What are the best ways to ensure knowledge transfer in meetings of the future?
Our research has shown that innovative, interactive formats, digital tools as well as visualisation aids (i.e., visualising whatever kind of content/knowledge you’re presenting) make it easier for attendees to really retain information and apply it once back at their desks. If attendees can be made to get involved themselves and actually do something that is related to the new know-how – all the better as this intensifies the development of knowledge. A good range of speakers/coaches that can cover a topic from every angle are also key to knowledge transfer.

With respect to interactivity, we have seen that interaction between attendees on the one hand and between attendees and speakers on the others is vital, so interactive formats such fishbowl discussions, feedback apps or sessions with small groups are not to be underestimated.

How do you support the more introvert or less tech-savvy attendees?
Crucially, you always need to consider the different attendee types from the very start of organising an event. Technology in this context can be a help but it can also, in the case of people who are less tech-savvy, become an issue that prevents attendees from fully engaging which can result in an overall lower satisfaction level. For example, apps are a great way to provide information about your event, however, less-savvy attendees who don’t use apps need to have access to any relevant event information, too. Therefore, make sure to also use more conventional means of communication or, depending on the context, provide help to make access to new technologies easier.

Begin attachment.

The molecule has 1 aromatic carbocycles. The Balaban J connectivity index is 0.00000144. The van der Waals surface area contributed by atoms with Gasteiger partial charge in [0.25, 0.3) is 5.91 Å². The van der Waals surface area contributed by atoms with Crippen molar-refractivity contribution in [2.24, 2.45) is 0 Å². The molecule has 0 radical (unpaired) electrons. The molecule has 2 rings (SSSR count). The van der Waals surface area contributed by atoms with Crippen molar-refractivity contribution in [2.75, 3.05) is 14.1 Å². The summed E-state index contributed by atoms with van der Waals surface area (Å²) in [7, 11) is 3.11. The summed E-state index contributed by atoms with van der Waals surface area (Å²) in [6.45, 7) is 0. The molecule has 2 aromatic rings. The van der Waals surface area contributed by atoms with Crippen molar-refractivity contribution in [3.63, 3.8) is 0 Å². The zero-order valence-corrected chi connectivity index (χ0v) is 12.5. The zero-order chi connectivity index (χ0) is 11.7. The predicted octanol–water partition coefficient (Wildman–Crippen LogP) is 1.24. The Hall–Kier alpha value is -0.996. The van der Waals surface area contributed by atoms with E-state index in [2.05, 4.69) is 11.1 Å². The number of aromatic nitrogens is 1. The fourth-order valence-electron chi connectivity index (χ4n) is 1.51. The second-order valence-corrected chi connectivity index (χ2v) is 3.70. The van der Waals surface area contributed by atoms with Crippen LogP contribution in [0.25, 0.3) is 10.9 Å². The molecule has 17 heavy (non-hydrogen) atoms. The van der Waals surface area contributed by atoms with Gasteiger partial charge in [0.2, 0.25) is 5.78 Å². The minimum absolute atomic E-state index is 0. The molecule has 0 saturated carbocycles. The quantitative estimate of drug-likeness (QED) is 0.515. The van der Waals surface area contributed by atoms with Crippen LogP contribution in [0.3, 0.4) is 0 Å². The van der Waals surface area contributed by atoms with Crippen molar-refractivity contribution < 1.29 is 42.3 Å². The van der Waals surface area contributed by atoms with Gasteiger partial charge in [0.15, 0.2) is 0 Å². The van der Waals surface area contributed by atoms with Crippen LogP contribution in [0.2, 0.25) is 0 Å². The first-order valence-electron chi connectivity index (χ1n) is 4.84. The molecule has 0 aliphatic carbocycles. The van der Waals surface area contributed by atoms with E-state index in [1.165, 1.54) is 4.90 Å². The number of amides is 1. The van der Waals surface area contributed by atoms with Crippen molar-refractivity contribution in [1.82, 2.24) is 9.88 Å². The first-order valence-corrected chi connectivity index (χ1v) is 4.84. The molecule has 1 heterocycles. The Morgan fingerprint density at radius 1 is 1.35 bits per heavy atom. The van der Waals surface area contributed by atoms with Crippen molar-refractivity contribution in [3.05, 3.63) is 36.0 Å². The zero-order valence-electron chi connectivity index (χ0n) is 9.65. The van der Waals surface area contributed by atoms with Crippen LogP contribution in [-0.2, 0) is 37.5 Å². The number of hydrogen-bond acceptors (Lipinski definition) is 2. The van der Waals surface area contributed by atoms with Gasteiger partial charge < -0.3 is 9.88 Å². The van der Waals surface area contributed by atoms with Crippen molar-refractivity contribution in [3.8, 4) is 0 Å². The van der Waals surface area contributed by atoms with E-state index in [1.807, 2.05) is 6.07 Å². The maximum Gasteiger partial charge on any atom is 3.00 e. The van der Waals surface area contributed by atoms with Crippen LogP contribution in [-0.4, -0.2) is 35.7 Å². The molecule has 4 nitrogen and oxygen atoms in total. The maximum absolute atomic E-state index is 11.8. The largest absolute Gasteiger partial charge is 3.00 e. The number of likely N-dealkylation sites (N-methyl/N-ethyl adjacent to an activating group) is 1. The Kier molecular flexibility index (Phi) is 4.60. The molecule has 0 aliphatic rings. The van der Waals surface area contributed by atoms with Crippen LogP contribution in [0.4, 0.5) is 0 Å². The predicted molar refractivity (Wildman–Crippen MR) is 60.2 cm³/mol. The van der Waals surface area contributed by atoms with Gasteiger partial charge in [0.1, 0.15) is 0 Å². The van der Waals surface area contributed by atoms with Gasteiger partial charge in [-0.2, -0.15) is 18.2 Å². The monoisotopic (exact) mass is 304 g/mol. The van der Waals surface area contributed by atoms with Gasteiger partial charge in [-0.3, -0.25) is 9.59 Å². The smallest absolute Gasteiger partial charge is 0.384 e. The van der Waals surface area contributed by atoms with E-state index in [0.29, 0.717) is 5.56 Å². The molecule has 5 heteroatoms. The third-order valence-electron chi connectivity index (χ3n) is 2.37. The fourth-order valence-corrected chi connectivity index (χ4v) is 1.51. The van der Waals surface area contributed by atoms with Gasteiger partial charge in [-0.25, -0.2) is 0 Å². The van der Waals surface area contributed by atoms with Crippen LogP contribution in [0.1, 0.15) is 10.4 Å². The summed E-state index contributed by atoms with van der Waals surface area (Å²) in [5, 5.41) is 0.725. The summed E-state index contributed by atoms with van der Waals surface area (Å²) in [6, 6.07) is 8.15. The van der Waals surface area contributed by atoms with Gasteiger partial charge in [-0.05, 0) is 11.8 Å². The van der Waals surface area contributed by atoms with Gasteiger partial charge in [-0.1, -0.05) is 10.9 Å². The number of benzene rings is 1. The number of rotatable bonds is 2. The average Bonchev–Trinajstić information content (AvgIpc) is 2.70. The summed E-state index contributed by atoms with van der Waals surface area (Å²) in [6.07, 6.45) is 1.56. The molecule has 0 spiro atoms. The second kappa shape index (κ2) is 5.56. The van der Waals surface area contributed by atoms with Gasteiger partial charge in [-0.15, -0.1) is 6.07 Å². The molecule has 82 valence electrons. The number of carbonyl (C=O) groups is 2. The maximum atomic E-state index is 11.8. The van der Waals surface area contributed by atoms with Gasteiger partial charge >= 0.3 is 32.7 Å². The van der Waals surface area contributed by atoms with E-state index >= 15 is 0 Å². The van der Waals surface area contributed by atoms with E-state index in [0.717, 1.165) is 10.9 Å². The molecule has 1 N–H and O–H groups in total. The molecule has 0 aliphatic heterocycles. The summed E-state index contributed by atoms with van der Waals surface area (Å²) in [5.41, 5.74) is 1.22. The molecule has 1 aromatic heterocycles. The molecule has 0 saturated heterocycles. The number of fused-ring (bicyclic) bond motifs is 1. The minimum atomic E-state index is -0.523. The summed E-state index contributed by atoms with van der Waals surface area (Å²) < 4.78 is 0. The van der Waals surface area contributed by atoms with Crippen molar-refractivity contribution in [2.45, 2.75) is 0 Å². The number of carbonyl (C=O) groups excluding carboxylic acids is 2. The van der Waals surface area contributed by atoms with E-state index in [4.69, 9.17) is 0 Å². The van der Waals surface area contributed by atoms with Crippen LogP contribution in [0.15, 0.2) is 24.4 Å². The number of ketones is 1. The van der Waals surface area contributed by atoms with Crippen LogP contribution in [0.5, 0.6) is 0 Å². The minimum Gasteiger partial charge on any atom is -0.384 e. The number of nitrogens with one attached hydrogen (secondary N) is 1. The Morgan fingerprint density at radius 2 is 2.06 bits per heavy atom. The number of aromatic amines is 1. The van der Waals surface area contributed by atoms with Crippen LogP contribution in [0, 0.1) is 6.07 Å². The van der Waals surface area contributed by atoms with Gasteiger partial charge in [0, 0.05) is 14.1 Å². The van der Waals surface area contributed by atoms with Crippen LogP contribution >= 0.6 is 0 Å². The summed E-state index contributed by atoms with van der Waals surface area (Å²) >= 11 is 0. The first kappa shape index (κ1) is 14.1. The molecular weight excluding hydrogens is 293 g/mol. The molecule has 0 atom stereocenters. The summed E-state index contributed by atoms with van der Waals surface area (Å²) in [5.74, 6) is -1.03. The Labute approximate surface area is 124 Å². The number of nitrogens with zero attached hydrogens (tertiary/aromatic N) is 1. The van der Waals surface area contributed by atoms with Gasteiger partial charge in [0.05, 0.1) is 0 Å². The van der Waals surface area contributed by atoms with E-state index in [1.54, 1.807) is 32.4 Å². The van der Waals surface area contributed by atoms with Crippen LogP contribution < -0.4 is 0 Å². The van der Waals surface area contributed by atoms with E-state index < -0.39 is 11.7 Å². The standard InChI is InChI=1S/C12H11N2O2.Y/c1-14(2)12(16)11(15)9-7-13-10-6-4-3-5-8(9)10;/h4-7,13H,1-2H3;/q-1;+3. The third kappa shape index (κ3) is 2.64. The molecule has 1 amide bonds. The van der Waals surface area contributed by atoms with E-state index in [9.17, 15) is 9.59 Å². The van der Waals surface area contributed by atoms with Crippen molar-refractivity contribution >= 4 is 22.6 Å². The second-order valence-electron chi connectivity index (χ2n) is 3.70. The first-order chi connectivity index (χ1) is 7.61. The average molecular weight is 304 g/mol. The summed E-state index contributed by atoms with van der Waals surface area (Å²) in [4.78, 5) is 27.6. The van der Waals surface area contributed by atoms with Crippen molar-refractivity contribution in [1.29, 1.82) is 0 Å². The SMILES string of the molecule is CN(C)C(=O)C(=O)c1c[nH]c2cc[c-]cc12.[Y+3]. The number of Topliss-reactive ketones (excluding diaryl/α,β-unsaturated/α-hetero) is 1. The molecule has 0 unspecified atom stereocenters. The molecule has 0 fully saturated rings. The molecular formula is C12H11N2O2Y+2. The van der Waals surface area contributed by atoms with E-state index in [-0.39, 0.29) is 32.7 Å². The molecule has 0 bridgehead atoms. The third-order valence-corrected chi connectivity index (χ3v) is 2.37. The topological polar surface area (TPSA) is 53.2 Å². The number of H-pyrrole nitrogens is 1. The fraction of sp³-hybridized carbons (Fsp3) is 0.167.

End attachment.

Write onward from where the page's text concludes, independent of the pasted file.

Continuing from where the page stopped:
What ways can you ensure effective networking for shy attendees?
At the same time, apps can encourage introvert types to take part in discussions because they can ask questions without having to “expose” themselves. In general, any kind of communication guidance you can give to more introvert attendees is a good thing because this personality type often just waits for someone to actively approach and integrate them.

 Other aspects to consider are the formats you work with to engage people. Think about the set-up of individual sessions and bring people together in smaller groups as many people are more inclined to open up then. Working with design thinking and agile working methods is also helpful as these formats to not require any specific tech tools on the one hand and on the other, support networking in a more playful way because people come together in smaller groups and naturally get to know each other then.

How do you encourage networking?
It makes a lot of sense to place “icebreakers” that facilitate interaction and communication at the start of an event and then, most importantly, not leave networking to chance (i.e. coffee breaks). You need to make sure that dedicated networking elements that require people to talk to each other are scattered throughout your event so that even shy people have frequent chances to make new contacts. It is also worthwhile to look at matchmaking systems such as Brain Dates, a platform that helps people make meaningful connections to share knowledge.